Have you ever stressed over whether to buy the no-name brand of frozen burritos from the supermarket? Is the $4 more for the logo and fancy package really worth it? If so, you'll probably be pretty upset to know that eight of the world's billionaires own as much wealth as half of the entire population of Earth, according to a new report published by Oxfam
The data (which came from Credit Suisse's economic research on wealth distribution in 2016) shows that eight billionaires—totaling a net worth of $426 billion—have as much wealth as 3.6 billion people, who make up the bottom half of the world's economy. Last year, it took 62 of the world's richest to reach that same conclusion.
The eight billionaires, in order of networth, are as follows: Microsoft founder Bill Gates ($75 billion); Fashion business magnate (aka Zara owner) Amancio Ortega ($67 billion); American investor Warren Buffett ($60.8 billion); Mexican businessman Carlos Slim ($50 billion); Amazon head Jeff Bezos ($45.2 billion); Facebook founder Mark Zuckerberg ($44.6 billion); Oracle co-founder Larry Ellison ($43.6 billion); and former NYC Mayor Michael Bloomberg ($40 billion).
The report notes that the transfer of wealth from the bottom half to a very select few is a hard and complex relationship to understand, but offers a few explanations for the ever-widening wealth gap—pointing to an increasingly-stressed global economy, as well as factors such as climate change and war.
"Unlike extreme wealth at the top, which can be observed and documented through various rich lists, we have much less information about the wealth of those at the bottom of the distribution. We do know however, that many people experiencing poverty around the world are seeing an erosion of their main source of wealth—namely land, natural resources and homes – as a consequence of insecure land rights, land grabbing, land fragmentation and erosion, climate change, urban eviction and forced displacement."
According to the report, most of the world's poorest half resides in live in south-eastern portions of the globe, such as India, Africa, and some parts of Asia. Only one percent of that population resides in North America, and almost half of all billionaires are from the continent.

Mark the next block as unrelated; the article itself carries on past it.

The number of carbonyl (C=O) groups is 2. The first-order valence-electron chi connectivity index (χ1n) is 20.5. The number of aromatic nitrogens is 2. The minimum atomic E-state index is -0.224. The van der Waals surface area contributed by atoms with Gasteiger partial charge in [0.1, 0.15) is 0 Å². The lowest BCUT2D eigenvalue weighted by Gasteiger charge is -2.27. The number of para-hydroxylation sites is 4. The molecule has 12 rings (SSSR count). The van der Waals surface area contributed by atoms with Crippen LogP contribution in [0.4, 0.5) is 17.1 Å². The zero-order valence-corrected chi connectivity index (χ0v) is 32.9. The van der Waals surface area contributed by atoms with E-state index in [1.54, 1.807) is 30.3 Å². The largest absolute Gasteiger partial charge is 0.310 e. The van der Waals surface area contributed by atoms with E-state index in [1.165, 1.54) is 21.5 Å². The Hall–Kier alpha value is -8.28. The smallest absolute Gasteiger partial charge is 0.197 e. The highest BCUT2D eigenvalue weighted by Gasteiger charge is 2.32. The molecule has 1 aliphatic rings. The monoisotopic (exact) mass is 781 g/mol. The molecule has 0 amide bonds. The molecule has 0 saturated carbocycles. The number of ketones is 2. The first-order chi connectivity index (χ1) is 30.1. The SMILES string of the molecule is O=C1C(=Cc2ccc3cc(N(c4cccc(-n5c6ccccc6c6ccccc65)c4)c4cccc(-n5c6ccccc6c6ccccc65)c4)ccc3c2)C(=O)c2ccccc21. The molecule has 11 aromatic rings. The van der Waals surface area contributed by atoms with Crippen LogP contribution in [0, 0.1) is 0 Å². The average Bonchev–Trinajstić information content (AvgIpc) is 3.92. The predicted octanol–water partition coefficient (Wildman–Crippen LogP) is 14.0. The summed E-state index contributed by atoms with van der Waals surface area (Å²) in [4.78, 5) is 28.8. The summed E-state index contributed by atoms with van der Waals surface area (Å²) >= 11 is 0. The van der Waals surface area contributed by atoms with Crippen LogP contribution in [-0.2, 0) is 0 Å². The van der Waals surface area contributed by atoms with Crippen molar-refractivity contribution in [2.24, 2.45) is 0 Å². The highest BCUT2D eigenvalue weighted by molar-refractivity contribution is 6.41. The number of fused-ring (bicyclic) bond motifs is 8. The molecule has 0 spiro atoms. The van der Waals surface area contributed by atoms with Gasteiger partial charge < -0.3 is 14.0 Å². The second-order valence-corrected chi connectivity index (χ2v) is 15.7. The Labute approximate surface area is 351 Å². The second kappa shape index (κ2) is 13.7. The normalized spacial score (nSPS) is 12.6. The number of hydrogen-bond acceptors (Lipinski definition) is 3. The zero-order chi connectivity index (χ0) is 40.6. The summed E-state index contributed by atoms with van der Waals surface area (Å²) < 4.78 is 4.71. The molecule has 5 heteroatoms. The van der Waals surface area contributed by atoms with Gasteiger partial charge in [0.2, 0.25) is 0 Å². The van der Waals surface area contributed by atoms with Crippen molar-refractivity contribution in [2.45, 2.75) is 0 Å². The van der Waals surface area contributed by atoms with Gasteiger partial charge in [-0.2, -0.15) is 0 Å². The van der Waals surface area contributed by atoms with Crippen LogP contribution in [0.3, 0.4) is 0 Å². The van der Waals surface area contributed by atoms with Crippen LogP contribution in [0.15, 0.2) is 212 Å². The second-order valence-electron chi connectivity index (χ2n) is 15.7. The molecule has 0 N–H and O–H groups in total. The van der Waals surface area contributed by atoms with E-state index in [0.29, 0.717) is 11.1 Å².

The data also shows that the growing rift between the world's poorest and richest has no borders: in Canada, David Thomson and Galen Weston—two Canadian billionaires with a net worth of $33.1 billion—own as much wealth as one third of the entire country,
Across the globe, women also take the brunt of the blow when it comes to wealth distribution. In countries like Canada, New Zealand, UK and Australia, women make up over 60 percent of the unpaid work force. Women are 90 percent less likely to earn an equal wage as their male counterparts, and compromise a mere 15 to 20 percent of the top income bracket in western countries.
For what it's worth, the richest woman on earth last year—Liliane Bettencourt, the principal owner of L'Oreal—is worth a rock solid $36.1 billion.
"Worldwide, the chances for women to participate in the labour market remain almost 27 percentage points lower than those for men," the report reads. "Once in the labour market, women are more likely than men to be in jobs not protected by labour legislation. In formal jobs, women consistently earn less than men."
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Lead photo via Wikimedia.